“Here we go…”
“Whoah!” is all I can manage as I find myself transported from a cluttered office in Houston to Earth orbit. Below, 350km (220 miles) away, the blue and white crescent of the Earth. Above me is the glistening white hull of the International Space Station (ISS), its vast solar arrays glinting in the sunshine.
Nasa hasn’t invented teleport. This is the agency’s Virtual Reality (VR) Laboratory at the Johnson Space Centre where dreams of space travel really can come true.
The lab complements underwater training and prepares astronauts for EVAs [Extra Vehicular Activity] – space walks – and work with robotic arms. Most of the room looks like a regular office with desks, computers and monitors but the rear section resembles an eccentric gym. Ropes hang from the ceiling, metal boxes are suspended on bungee cords and the room is criss-crossed by lines and pulleys.
“That’s where most of the virtual reality takes place,” says James Tinch, chief engineer for the Robotics Astronaut Office and manager of the lab. “The crewmembers put on the helmets and they get the sensation that they’re at the space station. The metal boxes with the ropes and pulleys tied to them are a mass handling device, so the crews can get a feel for what it takes to handle a large mass in space and how much trouble they might have just to move it around.”
I sit on the chair at the centre of the test area and Tinch gently lowers a harness over my shoulders. This holds the electronics for the virtual reality helmet, which he tightens around my head, allowing me to see an image of the VR environment. Next come the gloves. They look like cycling gloves and are fitted with sensors for grip and movement. I pull them onto my fingers. A box mounted to the ceiling above me will track their position as I move my hands around.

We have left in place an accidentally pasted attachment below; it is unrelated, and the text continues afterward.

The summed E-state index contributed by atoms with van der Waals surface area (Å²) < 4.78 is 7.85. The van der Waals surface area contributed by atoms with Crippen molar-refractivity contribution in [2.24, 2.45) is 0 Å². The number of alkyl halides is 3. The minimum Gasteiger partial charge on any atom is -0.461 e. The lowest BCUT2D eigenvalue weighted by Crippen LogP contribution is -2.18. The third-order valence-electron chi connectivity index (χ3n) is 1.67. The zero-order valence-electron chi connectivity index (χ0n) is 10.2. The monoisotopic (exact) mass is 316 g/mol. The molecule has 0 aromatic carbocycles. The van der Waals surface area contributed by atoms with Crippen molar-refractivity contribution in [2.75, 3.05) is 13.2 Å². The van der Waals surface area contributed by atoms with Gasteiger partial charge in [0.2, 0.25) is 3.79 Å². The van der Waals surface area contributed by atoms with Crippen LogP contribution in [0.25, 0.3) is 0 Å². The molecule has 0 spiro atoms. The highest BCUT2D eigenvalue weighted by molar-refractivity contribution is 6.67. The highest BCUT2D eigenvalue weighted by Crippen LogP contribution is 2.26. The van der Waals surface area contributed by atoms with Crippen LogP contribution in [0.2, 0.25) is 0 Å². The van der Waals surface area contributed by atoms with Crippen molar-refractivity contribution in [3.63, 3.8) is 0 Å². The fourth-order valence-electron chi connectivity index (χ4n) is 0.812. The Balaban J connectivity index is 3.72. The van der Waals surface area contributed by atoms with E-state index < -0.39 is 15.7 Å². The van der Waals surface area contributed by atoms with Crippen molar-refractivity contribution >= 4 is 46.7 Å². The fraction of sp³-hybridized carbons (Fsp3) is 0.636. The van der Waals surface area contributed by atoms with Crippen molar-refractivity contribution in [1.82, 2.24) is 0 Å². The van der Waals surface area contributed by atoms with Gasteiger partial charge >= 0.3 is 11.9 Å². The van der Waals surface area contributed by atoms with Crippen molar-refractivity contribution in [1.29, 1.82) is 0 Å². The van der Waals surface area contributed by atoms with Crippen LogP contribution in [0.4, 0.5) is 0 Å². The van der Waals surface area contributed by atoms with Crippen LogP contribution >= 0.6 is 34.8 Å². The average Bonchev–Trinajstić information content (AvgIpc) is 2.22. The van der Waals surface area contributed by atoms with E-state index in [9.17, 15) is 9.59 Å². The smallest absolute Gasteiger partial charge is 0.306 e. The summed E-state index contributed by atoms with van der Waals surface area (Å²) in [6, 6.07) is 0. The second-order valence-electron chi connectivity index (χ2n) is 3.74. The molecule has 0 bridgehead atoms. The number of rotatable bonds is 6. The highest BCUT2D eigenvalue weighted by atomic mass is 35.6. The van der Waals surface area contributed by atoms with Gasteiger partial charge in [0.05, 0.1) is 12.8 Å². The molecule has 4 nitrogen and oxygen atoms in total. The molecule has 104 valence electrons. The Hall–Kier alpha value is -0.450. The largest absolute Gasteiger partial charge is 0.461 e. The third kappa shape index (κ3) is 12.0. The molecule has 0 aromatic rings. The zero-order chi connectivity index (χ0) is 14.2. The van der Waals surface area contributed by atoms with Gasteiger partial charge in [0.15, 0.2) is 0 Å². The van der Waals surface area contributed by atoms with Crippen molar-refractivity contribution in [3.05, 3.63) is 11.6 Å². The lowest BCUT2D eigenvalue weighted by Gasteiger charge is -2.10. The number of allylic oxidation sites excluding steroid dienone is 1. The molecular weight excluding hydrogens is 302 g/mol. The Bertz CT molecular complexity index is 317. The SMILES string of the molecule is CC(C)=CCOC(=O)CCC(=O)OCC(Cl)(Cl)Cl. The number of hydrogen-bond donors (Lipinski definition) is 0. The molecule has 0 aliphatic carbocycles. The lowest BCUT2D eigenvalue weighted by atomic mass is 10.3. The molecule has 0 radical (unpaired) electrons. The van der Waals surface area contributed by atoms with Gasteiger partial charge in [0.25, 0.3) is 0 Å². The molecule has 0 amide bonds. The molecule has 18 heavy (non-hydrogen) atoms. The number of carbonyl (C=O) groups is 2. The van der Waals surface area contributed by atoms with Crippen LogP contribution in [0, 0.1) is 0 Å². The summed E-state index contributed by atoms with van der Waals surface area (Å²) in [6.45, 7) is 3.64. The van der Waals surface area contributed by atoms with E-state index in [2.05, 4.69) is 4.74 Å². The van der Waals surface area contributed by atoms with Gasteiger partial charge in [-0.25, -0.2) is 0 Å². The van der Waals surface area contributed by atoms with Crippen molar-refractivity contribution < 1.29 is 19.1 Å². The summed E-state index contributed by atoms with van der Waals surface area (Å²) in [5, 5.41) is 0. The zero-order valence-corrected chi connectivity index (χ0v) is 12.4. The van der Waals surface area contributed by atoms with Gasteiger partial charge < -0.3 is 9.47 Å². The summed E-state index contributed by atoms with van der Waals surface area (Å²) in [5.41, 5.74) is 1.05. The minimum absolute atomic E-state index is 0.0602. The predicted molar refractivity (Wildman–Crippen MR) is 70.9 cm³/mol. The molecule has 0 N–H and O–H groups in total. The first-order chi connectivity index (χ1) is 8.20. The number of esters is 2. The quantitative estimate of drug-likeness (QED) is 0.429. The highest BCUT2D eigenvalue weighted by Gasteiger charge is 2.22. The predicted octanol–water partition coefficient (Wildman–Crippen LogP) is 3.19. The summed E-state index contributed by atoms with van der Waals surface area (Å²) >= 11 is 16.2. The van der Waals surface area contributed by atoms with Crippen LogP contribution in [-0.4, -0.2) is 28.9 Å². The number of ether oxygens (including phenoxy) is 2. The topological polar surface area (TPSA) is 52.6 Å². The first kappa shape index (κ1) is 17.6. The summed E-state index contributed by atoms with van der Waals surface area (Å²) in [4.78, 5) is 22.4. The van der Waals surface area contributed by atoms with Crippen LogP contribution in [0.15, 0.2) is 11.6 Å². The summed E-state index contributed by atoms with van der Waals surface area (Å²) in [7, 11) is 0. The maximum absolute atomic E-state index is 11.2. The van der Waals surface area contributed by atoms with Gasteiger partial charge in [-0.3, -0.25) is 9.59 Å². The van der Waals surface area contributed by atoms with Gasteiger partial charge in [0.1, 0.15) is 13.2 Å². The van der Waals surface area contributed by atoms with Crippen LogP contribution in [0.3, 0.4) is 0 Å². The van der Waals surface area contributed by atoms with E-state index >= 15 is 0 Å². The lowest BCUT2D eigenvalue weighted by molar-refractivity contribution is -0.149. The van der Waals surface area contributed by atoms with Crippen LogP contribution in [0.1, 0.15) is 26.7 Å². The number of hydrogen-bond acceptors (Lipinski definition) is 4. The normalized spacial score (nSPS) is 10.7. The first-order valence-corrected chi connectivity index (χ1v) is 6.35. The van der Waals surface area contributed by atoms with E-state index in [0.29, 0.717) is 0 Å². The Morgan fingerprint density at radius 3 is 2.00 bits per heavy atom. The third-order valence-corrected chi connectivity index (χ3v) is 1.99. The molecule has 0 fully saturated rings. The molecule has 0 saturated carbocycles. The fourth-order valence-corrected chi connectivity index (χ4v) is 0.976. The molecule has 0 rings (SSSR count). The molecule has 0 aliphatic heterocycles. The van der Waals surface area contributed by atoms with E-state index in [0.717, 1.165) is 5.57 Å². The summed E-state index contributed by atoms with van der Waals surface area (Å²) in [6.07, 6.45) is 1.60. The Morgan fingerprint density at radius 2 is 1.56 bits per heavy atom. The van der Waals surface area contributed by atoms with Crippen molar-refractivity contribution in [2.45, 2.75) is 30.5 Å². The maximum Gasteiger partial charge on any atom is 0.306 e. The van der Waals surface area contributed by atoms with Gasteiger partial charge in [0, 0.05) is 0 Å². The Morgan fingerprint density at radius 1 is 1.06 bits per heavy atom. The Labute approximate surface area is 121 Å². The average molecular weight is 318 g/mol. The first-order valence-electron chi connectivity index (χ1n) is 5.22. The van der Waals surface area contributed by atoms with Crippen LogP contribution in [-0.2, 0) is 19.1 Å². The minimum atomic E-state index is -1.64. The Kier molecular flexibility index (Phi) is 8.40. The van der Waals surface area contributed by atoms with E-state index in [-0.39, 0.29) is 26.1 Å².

Then Tinch clicks the start button and I’m in orbit reaching out to the handrail just outside the airlock. I truly feel that I’m in space and yet to look at me, I’m still sitting on a chair at the centre of a room.
“Right now you’re next to the ISS airlock, where the crew members come out,” says Tinch, calmly. But I’m feeling anything but calm as I struggle to comprehend my new surroundings.
Try before you buy
If I look down I can see the rest of my spacesuit; straight ahead and there are my hands, now encased in astronaut gloves, tightly clasping the handrail. After giving me a few minutes to get acquainted with the view, Tinch instructs me to try to pull myself across one of the space station modules by releasing my left hand from the rail and gripping again further along. The idea is to pull myself around, hand over hand. But I let go too quickly and end up pushing myself away. I try to ‘swim’ back towards the structure, waving my hands wildly back and forth, but realise there’s nothing to push against. One of the major challenges of space walking – and a fuller understanding of Newton’s laws of motion – starts to become apparent.
“In space your hands pretty well do all your work for you,” says Tinch. “So your legs can kick and do anything but they’re not helping you.”